Stage 3: People skills – can I get along with others? from 5 to 10 years. The author says it is important for girls to have friends, and this is the age where social skills are learnt. But here is a genuine question: doesn’t this apply to boys too? This stage is all about learning to live and get along with other people – not only other children, but adults as well – and learnt that they are not the centre of the universe. The author also says that it is around the age of 8 that we should prepare our girls for puberty. And I thought it was too early…

Stage 4: Finding her soul – can I find my deep-down self and what makes me truly happy? from 10-14 years. This seems ages in the future for me, but one thing I found very interesting: “girls from 10 to 14 years old need more, not less of our time, interest and availability.” We tend to think that as they grow up, we – parents – will have more time for ourselves and have to worry less about the kids. They will be more independent and less “needy”. My dreams of early retirement will have to be put on hold until they are 40!

Stage 5: Steeping into adulthood – can I take responsibility for my own life? From 14 to 18 years. Strong female role models in the family, unite! Our girl needs you. Now… this is a stage that I find quite interesting. We – girls of this age – think we are grow-ups, women, ready to embrace the world. We – mothers – think they are still little girls and need to be protected. This is an important transitional phase where the girl is getting ready to be a woman – a good one or a bad one.

 An important consideration is that these are not strict rules and human being can change and learn at any stage, as long as they have support and love from their parents. Most of the parents I know love their children to bits, look after them, love and protect and only want the best for their children. But there are the negligent parents as well – those that only have kids to tick a box. Or by accident. I know a couple of people like this and it is really sad.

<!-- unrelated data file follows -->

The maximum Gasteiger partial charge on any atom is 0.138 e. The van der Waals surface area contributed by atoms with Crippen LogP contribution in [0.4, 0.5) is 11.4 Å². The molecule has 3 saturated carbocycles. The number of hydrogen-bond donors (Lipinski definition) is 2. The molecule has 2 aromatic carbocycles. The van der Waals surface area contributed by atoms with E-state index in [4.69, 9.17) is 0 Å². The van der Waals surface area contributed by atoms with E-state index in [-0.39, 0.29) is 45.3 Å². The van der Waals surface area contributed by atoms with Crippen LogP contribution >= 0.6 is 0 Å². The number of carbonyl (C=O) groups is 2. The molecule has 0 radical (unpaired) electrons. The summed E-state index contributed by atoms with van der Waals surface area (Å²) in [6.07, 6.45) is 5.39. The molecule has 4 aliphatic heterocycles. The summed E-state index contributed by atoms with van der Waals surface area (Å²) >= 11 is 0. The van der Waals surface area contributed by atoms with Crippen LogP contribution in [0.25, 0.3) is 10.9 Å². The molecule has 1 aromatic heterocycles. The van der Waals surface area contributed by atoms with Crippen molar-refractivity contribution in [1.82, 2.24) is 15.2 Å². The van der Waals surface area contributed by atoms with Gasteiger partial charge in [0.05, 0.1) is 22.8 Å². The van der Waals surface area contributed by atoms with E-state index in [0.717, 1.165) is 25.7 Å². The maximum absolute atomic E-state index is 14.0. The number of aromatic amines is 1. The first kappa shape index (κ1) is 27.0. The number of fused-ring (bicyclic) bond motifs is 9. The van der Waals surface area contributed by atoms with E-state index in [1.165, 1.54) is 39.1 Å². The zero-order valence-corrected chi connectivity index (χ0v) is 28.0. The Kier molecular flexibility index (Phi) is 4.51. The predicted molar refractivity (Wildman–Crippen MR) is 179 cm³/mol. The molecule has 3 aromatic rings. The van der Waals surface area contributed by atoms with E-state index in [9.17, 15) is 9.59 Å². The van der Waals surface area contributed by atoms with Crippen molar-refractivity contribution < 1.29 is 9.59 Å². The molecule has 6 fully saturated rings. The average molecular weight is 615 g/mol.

Just to finalise the post – a quick extract of the most interesting part of the article, in my opinion:

“At the heart of our understanding of babies is a concept called “attachment”. Some babies attach securely to their mums, some don’t. Boys who are insecurely attached avoid their mothers or don’t trust them. However, for girls whose mother was depressed or distant or even when she was angry, these daughters would go closer to their mother and try to comfort her. (…) Insecurely attached girls had a “tend and befriend” reaction; they did not go away from danger, they went towards it; (they) will feel most comfortable around angry/depressed people, who unconsciously remind them of their mum. These girls will have a strong belief system that it’s their job to choose someone with mood swings or violent tendencies and try to fix them.”

To know more:

Steve Biddulph’s Raising Girls (HarperCollins). (C) Steve Biddulph 2013. 


One response »

  1. Very interesting. I think although we have to drive to a world that is gender equal and neutral, we still need to respect aspects of the natural differences between genders. I think is we do not constrain the child that it has to behave, like, enjoy this or that just because it is a girl or a boy, but respecting the boundaries of what the person is, regardless of gender, then it should be ok.
    I like the article as it seems to be aimed exatcly at that, to leave preconceptions of what a girl should be, and lead by example on what kind of woman the mum is, and let them figure it out by themselves 🙂